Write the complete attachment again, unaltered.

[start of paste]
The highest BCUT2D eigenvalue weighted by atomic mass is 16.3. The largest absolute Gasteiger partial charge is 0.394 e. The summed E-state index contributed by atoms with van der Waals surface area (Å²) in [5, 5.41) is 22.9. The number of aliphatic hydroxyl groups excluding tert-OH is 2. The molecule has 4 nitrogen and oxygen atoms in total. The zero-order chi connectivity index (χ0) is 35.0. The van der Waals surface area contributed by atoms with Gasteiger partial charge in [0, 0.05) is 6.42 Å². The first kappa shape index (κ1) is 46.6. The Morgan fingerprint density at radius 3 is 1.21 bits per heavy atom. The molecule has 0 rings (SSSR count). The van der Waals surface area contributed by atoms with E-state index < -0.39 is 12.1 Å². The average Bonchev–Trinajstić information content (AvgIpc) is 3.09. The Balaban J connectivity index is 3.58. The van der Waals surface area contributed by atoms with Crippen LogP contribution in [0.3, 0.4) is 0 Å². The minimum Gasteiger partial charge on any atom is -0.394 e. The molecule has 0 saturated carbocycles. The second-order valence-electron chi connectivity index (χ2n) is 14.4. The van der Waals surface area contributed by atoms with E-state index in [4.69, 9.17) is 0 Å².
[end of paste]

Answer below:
The highest BCUT2D eigenvalue weighted by atomic mass is 16.3. The largest absolute Gasteiger partial charge is 0.394 e. The summed E-state index contributed by atoms with van der Waals surface area (Å²) in [5, 5.41) is 22.9. The number of aliphatic hydroxyl groups excluding tert-OH is 2. The molecule has 4 nitrogen and oxygen atoms in total. The zero-order chi connectivity index (χ0) is 35.0. The van der Waals surface area contributed by atoms with Gasteiger partial charge in [0, 0.05) is 6.42 Å². The first kappa shape index (κ1) is 46.6. The Morgan fingerprint density at radius 3 is 1.21 bits per heavy atom. The molecule has 0 rings (SSSR count). The van der Waals surface area contributed by atoms with E-state index < -0.39 is 12.1 Å². The average Bonchev–Trinajstić information content (AvgIpc) is 3.09. The Balaban J connectivity index is 3.58. The van der Waals surface area contributed by atoms with Crippen LogP contribution in [0.3, 0.4) is 0 Å². The minimum Gasteiger partial charge on any atom is -0.394 e. The molecule has 0 saturated carbocycles. The second-order valence-electron chi connectivity index (χ2n) is 14.4. The van der Waals surface area contributed by atoms with E-state index in [4.69, 9.17) is 0 Å².